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A Brief (And Super Snarky) History of ‘Resident Evil’ (VIDEO)

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chris-littlechild - July 19, 2016

 

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Where would survival horror be without Resident Evil? To answer that, we need to take an ogle at what there was before it. In the early nineties, video games were already dabbling in the horrortastic, with the likes of Alone in the Dark. So Capcom can’t make any wang-waving claims to have invented the genre, but goddamn did they put it on the map. Well, they scrawled PAY ATTENTION TO THIS SHIT RIGHT HERE on it in black marker pen.

Remember the Alone in the Dark movie? It was ass, wasn’t it?

The first Resident Evil hit in 1996, during an amazing couple years for the industry. The Legend of Zelda: Ocarina of Time, Metal Gear Solid, Pokémon, Sonic the Hedgehog 2 (the awesome one with Tails in), Super Mario 64, Street Fighter II… I don’t know what the hell was in the water over Japan way during 96-98, but developers were pumping out some damn sexy stuff. Resident Evil could tango with the best of them.

When series stalwarts Chris Redfield, Jill Valentine and the dastardly and bastardly Albert Wesker first cruised through the doors of the Spencer Mansion, they had no idea what they’d set in motion. One of the most iconic video games of all time, the first Evil set the template for survival horror to come. Tank-tastic controls, the pain in the ass that is limited inventory slots, static camera angles, scrote-shrivelingly bad voice acting… that’s a winning formula right there.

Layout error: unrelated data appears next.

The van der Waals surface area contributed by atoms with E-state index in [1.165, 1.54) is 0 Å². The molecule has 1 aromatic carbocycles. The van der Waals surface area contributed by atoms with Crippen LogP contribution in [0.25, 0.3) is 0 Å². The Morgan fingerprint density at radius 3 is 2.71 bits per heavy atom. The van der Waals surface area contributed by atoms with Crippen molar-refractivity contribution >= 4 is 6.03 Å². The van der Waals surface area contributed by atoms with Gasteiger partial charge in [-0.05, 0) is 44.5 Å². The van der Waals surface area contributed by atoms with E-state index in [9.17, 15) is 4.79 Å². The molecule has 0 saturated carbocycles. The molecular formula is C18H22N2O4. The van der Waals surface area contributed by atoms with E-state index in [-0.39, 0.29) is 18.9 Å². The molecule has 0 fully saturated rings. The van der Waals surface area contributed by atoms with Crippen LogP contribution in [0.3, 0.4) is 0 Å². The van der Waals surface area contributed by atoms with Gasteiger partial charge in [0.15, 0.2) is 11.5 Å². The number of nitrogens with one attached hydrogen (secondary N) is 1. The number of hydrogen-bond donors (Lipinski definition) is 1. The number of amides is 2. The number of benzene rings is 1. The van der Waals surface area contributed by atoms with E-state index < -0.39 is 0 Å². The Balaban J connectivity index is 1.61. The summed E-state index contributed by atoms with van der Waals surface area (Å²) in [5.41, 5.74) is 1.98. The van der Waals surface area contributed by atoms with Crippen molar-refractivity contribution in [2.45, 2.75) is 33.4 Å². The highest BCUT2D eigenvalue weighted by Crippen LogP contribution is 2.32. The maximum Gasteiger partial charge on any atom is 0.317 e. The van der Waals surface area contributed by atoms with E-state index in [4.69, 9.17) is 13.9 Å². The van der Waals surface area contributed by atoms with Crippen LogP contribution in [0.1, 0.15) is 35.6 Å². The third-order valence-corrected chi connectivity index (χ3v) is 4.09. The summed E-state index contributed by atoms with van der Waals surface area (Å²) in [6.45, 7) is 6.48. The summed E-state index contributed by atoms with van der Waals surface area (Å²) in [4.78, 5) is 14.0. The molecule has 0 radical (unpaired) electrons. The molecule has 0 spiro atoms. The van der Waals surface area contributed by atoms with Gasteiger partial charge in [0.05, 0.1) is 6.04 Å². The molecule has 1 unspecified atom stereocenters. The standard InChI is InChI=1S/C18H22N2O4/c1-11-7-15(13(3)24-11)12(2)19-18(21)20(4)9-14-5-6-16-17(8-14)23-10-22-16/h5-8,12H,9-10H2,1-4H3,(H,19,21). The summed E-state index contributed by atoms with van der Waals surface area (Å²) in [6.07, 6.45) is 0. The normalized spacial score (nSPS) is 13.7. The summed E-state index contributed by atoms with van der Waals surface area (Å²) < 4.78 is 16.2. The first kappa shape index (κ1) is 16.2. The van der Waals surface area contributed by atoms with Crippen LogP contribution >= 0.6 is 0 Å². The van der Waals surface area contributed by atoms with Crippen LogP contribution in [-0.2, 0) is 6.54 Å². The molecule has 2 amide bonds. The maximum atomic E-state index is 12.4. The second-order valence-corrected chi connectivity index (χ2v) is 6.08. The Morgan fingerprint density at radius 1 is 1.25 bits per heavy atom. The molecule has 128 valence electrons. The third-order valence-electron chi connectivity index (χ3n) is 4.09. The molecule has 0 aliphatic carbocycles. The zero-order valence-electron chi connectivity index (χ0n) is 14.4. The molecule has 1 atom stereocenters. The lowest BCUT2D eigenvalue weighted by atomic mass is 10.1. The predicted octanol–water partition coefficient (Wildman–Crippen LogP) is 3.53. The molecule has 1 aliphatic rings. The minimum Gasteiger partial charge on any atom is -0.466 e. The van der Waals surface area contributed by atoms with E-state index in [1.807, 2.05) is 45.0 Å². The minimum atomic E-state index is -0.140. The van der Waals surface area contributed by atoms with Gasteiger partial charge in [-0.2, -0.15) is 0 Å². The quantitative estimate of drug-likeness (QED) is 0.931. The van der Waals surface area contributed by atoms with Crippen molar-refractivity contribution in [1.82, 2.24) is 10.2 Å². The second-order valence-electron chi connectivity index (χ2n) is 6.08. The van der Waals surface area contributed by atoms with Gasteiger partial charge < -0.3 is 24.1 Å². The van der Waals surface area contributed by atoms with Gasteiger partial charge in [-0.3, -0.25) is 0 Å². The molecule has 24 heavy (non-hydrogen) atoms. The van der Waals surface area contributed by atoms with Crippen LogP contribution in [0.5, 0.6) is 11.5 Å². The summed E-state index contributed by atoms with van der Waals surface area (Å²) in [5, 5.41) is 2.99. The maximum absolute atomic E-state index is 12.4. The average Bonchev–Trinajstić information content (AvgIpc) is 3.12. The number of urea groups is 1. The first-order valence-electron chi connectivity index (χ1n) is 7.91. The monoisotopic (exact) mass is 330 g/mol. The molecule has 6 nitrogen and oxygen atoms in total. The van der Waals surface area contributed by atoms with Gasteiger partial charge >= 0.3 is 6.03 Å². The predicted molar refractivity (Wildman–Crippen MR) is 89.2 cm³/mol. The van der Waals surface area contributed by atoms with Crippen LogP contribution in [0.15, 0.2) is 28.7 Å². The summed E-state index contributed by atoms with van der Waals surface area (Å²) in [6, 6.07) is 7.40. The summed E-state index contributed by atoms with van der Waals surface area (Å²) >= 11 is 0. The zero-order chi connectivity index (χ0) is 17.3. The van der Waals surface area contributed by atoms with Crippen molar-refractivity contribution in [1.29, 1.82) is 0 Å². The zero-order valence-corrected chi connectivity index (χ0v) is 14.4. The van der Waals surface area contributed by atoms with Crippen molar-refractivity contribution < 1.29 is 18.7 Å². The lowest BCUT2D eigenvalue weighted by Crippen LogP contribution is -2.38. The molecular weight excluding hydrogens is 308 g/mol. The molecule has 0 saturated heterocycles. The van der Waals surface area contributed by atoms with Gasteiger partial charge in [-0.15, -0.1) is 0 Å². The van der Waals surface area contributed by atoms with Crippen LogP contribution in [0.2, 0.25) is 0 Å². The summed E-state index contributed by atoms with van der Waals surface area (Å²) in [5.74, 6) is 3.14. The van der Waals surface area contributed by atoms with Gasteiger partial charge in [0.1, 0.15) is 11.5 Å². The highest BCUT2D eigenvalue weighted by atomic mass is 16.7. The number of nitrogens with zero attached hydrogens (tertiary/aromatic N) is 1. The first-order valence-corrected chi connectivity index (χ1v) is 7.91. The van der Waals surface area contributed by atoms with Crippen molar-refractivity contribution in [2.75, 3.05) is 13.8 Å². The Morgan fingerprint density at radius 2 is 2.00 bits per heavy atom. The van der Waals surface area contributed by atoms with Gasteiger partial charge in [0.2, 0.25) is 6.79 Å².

Resident Evil 2, and the third game, Nemesis, expanded the overarching storyline. What was fellow Evil alum Leon Kennedy (and Chris’s sister, Claire) doing during the outbreak? How the hell did Jill make it out of Raccoon City? That’s the story of 2 and 3 respectively. The settings were a little different from the standard haunted house, but these were quality Resident Evil titles through and through. They added a couple more recurring characters to the mix, like Leon’s not-girlfriend-exactly-but-he-definitely-wants-a-piece-of-her-ass squeeze Ada Wong, and classic monsters like the Licker and the giant angry mutant with the leather fetish and rocket launcher that is Nemesis himself.

STAAAAAAAAAAAAAAAAAAAAAAAAAAAARS.

Capcom had a damn good thing on their hands. Then, almost a decade after the original released, Resident Evil 4 arrived in 2005. This is where things get a little dicey. The fourth installment sees Leon, six years after the events of the second game, on a special assignment in Europe, ordered to rescue the President’s kidnapped daughter. Along the way, of course, there are mutants to fight, umpteen mothereffin’ emblems to find, and a plot that goes utterly batshit before our eyes. That’s just to be expected, but nothing else here was.